I am a Yoruba girl., a very typical Yoruba girl. Born to Yoruba parents. Raised in Yoruba land. Speak Yoruba fluently. Dress Yoruba. Eat Yoruba. Think Yoruba…. You get the picture?
So I fell in love with and married a northerner, born and bred in the north. He is from one of the many minority tribes that I had never heard of until I met him. He was born and raised in a small village in Pankshin, where there is no network signal. He speaks three languages; English, Hausa, and Mupun, which is his local dialect. You still get the picture?
So I am a typical amala-and-ewedu-eating, iro-and-buba-wearing babe, in an inter-tribal marriage with this tuwo-loving, suya-eating, babariga-wearing handsome and intelligent man. This is not your typical inter-tribal marriage.
Now, marriage in itself is hard enough. It takes conscious continuous effort to keep the flame red and high. Inter-tribal marriage is on another level entirely. Oh, how I have learnt! I have grown so much, I impress myself. I have learnt to not flip and throw a tantrum when Yoruba folks call me ‘Iyawo mola’. Durrh! My husband is not a ‘mola’!!!! He is a person! A human being! A Nigerian! Red blood and melanin! Jeez! (“Mola” is Yoruba people’s way of pronouncing ‘Mallam’, which actually means ‘Mister’ in Hausa, but… Yoruba readers will understand).
I have learnt to smile and keep my calm when people refer to my son as ‘aboki’ in that derogatory manner that only Yoruba people will understand. Funny, ‘aboki’ actually means ‘friend’, but trust Yoruba people to use it to make you feel less of a human.
I have learnt to fake a laugh when Mupun people refer to me as ‘pak’, which simply translates to ‘tribal marks’. That’s their way of describing Yoruba folks in the same tone that Yoruba people call ‘mola’ or ‘aboki’.
I have learnt to not be bothered by the look I get from people when they hear my surname. They look at me like, ‘you, seriously, couldn’t find a nice Yoruba boy to marry?’
I have learnt to not argue when my husband’s people try to force-feed me with tradition. I make a conscious effort to NOT flinch when a conversation starts with ‘In our place, that is not how it is done’. I must confess that I still mentally roll my eyes in the course of those conversations.
Shortly after I got married, I was in the beautiful city of Jos, home to sweet potatoes and Irish potatoes. Sweet potatoes were so cheap! I bought a full bag and indulged myself. I cooked existing potato dishes and formed some new ones. I was having a swell time. One of my husband’s relatives came visiting one day and saw me eating. He looked at me like I was eating cow dung. He went on to tell me, ‘where we come from, that’s what we feed our pigs. You can’t seriously be eating that’. Wawu! My appetite evaporated within seconds! I was livid, sad, irritated and disgusted all at once. My husband tried endlessly to tell me not to pay him any attention, but till date, every time I see sweet potatoes, I re-live that experience all over again and all the emotions come rushing to the surface. This is just one of the many not-so-funny situations I have encountered.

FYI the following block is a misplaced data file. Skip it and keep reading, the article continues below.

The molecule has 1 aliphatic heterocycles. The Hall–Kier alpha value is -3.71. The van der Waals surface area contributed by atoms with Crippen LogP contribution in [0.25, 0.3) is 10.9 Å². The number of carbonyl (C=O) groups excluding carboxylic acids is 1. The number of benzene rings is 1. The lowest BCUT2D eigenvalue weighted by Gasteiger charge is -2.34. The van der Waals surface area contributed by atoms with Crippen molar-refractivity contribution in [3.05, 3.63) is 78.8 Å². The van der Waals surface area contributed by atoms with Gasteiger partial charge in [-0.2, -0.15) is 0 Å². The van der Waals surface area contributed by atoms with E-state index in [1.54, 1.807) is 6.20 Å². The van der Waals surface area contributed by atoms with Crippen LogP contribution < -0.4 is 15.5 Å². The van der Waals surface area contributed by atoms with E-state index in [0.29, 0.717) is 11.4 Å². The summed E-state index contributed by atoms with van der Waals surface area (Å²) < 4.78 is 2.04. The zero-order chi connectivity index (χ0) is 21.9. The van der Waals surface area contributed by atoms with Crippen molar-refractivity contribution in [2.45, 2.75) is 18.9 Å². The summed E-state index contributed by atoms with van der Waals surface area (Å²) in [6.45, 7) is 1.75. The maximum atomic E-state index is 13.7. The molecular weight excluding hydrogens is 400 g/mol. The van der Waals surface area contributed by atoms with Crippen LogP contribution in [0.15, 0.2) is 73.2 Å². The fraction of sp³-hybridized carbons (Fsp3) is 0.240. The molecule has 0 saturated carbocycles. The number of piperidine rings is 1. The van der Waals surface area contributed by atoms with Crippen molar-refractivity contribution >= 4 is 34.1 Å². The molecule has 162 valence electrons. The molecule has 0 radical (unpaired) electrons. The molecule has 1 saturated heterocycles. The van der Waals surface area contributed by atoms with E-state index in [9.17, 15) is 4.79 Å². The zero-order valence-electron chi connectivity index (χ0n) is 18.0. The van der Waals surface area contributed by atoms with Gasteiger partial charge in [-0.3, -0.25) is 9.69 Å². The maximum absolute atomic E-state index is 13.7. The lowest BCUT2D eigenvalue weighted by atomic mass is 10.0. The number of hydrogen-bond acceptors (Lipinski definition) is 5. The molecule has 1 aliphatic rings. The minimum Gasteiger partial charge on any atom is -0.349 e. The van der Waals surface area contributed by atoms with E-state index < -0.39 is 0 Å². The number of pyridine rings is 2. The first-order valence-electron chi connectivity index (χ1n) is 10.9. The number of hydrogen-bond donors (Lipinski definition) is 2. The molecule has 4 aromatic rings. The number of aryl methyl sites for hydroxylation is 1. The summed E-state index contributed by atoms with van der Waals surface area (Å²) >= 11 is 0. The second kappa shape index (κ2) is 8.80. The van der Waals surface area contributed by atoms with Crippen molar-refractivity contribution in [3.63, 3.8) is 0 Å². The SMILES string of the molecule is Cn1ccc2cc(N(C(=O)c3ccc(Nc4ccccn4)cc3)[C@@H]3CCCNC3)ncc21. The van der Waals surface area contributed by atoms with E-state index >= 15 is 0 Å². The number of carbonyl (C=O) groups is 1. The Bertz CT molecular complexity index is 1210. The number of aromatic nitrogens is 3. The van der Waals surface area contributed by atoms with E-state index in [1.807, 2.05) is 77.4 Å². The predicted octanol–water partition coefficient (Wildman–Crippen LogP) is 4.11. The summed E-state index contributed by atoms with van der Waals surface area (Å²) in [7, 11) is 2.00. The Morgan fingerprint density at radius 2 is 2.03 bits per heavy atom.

Not everyone is so shallow-minded though. I have met some very amazing people by virtue of my inter-tribal marriage. I wouldn’t have it any other way.
All of these add bright colours to my life; they make life a whole lot more interesting. All of these stay on the outside too, they do not come to play inside of my marriage. So while I might consider strangling someone for something they said or did, I am laughing about it later that day while relaying it to bae, laying on his chest.
My life is a beautiful one. Maybe one day I will publish my memoirs and tell the full story. But then again, maybe not… Time will tell.
Funmi Longji-Dakum is a lot of things. A registered nutritionist and dietitian, an event manager, a talent manager, a writer, amongst other things. She’s got a crazy creative mind and a jolly happy attitude to life. Married to a fine Jos boy, mother of a cute little boy. Follow her on social media IG:@funmidakum Facebook: Funmi Akinfenwa Longji-Dakum.